The height and proportions of the balustrade are deliberately reminiscent of the Hopetoun St bridge, which is a favourite of the engineers and the designers. The uprights create a shimmering moiré effect as pedestrians or cyclists move past, and the glossy surfaces reflect light, like a mirror. At night, the handrail will be underlit (like the Whittaker Place bridge that connects to Elim from Grafton Gully), casting a glow onto the surface of the bridge and giving a subtle sparkle to the baleen-like curtain of black steel.
The more questions I asked, the more detail poured forth. It’s clear this project has been utterly involving – not just because everyone has worked overtime on it, but also because the excitement is contagious. “Everyone saw from the start we had high aspirations for this,” says Dean. “Everyone took ownership of their part of the job, and went over and above what is typically required,” adds Andrew. “It simply wouldn’t be where it is now if this hadn’t been the case.”
And by “everyone”, we really mean everyone. Greg Dewe, the project manager for Hawkins, has been overseeing 220 people (and 55,000 person hours, including offsite manufacture and fabrication). “For us, the exciting part is building an iconic structure for Auckland,” he says. “This isn’t just a great big concrete structure. It’s aesthetically pleasing and it’s going to be there for a long time.”
The physical challenges of the installation were many. “The thing with cycleways is they’re always interesting projects because they’re often squeezed into land that hasn’t been doing anything else. The Canada St bridge snakes along the embankment and curves aroud existing buildings… it’s in a kind of no man’s land in the middle of Spaghetti Junction. You’ve got half a site on one side of SH1, and the rest on the other side… with residential and commercial areas on one side, and you’re flat out in the middle of the motorway on the other side.”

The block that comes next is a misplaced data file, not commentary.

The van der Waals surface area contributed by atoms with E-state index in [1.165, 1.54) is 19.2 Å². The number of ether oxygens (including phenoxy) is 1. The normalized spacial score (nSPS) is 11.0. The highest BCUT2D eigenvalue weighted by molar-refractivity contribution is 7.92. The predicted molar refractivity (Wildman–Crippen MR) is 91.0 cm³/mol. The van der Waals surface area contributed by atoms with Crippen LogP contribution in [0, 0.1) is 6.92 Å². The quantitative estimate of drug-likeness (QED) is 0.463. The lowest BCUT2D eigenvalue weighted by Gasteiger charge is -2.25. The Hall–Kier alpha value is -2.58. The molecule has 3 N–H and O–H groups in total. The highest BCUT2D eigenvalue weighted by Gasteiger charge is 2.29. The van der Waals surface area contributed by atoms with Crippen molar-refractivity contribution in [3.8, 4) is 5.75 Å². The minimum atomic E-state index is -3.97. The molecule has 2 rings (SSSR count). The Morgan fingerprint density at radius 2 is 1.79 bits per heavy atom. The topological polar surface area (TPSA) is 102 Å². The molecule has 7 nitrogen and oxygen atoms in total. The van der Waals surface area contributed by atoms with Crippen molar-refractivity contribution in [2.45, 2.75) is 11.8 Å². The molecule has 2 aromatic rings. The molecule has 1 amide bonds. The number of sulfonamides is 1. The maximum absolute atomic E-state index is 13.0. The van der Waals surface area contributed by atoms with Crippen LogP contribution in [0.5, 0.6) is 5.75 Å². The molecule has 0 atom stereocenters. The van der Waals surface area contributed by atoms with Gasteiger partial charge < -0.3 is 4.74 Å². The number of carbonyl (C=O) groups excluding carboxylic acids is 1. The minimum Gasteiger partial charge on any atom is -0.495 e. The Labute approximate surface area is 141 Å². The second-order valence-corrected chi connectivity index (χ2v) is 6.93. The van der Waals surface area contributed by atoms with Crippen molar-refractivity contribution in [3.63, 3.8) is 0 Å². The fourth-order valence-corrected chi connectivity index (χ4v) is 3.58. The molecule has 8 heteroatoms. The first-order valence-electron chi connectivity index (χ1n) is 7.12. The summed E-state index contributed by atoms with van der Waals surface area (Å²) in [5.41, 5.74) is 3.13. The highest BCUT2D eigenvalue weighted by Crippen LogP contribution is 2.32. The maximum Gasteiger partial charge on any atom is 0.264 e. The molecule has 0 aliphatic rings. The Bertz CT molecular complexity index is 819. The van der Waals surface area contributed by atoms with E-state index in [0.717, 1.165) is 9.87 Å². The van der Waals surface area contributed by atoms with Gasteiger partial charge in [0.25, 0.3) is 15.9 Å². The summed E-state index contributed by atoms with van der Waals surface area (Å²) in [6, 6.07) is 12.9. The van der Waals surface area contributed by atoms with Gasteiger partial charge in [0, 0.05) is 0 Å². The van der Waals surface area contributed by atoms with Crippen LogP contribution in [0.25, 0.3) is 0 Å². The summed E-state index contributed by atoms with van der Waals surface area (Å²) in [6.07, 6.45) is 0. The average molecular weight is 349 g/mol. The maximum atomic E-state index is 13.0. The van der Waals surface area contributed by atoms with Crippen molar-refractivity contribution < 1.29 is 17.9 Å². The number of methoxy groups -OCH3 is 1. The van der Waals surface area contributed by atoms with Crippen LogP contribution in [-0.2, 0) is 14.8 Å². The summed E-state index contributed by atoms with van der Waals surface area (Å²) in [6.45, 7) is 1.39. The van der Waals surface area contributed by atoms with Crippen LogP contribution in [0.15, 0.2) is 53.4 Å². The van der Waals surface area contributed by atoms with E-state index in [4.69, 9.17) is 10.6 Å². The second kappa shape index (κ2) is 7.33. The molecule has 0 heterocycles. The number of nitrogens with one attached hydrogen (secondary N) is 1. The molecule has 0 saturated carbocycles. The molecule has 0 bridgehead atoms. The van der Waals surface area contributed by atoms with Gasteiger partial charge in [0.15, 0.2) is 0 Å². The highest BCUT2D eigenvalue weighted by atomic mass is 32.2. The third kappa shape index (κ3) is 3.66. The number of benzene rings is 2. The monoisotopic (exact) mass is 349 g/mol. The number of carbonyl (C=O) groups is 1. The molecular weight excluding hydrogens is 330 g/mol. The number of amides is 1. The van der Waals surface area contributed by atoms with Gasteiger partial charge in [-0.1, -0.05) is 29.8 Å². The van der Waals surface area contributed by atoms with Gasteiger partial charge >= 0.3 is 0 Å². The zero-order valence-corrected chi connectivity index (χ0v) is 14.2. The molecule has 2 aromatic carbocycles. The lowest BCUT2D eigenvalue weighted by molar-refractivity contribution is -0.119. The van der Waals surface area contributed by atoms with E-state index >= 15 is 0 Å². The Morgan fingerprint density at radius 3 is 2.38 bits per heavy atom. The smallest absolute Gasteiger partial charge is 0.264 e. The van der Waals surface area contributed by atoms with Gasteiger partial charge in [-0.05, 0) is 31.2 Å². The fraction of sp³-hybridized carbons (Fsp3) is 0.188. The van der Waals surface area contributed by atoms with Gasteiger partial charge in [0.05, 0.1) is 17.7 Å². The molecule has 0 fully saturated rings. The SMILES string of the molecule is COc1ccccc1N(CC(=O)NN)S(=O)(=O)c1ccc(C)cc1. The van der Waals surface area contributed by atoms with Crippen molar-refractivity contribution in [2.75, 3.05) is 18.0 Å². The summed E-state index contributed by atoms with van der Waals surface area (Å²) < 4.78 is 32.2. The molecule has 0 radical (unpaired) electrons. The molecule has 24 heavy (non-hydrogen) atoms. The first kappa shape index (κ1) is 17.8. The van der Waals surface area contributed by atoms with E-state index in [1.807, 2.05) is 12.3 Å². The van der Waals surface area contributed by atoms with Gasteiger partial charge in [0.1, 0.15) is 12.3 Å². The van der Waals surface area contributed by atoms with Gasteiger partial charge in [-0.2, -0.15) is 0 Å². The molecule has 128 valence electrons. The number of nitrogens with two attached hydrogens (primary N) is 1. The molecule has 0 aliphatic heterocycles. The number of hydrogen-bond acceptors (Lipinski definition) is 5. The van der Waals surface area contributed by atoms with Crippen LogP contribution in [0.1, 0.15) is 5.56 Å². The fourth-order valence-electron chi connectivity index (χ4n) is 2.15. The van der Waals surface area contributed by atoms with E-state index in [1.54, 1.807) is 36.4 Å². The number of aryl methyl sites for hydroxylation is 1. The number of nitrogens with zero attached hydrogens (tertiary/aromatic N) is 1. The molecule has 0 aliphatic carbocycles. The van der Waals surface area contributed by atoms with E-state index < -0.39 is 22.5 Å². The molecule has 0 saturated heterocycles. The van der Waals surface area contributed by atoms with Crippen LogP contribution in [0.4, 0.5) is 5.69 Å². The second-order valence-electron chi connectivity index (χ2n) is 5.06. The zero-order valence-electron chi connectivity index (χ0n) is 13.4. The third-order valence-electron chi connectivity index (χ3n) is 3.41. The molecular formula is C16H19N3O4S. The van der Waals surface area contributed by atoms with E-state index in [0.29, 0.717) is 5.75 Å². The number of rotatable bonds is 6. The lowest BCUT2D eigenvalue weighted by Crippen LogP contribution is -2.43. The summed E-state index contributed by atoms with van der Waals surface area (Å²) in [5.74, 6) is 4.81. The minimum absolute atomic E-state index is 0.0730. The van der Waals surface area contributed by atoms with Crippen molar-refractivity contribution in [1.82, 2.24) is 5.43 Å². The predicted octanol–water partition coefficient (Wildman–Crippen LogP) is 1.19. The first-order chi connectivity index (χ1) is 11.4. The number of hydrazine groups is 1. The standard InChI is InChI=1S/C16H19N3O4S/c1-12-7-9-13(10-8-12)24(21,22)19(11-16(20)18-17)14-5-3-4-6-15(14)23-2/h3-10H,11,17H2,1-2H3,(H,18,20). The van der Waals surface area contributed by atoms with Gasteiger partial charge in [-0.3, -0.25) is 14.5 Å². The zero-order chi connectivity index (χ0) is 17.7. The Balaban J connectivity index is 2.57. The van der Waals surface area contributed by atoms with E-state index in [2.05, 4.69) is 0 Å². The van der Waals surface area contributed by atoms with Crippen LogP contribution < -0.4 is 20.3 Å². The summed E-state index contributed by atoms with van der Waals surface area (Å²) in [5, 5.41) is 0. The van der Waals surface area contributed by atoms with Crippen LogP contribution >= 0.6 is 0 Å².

Simply accessing the site and getting materials in was a logistical challenge, with trucks having to pull into the workspace off the fast lane of the motorway. And the massive 250 tonne crawler crane required bringing in an extra 1200 tonnes of material to create the pad it would sit on. (That space will be re-landscaped once the build is finished).
Like the rest of the team, Greg and his crew have been working so relentlessly they’ve almost forgotten to stop and admire what they’ve created. “The pride in the project really comes at the end. It’s been such a fast track project… everybody has been working extremely hard. When we see that product in place and can drive past it or walk on it in the future, that’s where the real pat on the back goes.” Like many of us, Greg’s really looking forward to bringing his kids to enjoy the finished product.
Duncan, the Novare engineer, sums up the enormous scope of this project: “From the conception – Dean’s and our drawings – to PFS, who put the drawings into a computer that cuts the steel plate, then formed the curves of the bridge and fabricated it… and then the trucking of the enormous pieces, first to Pukekohe for painting – where the paint shop had to take out a wall to make it fit through the door! – and then onto the site, to be lifted into place by the crane which only just fits into the spot it’s sitting on… It was a wonderful human experience, with everyone taking pride in their part of it.”
Now all that’s left is the finishing touches – the last welds are being done on site as I type. Feels like just yesterday we were walking around a worksite, trying to visualise it. Less than two months from now… we ride! Can’t help watching that video again…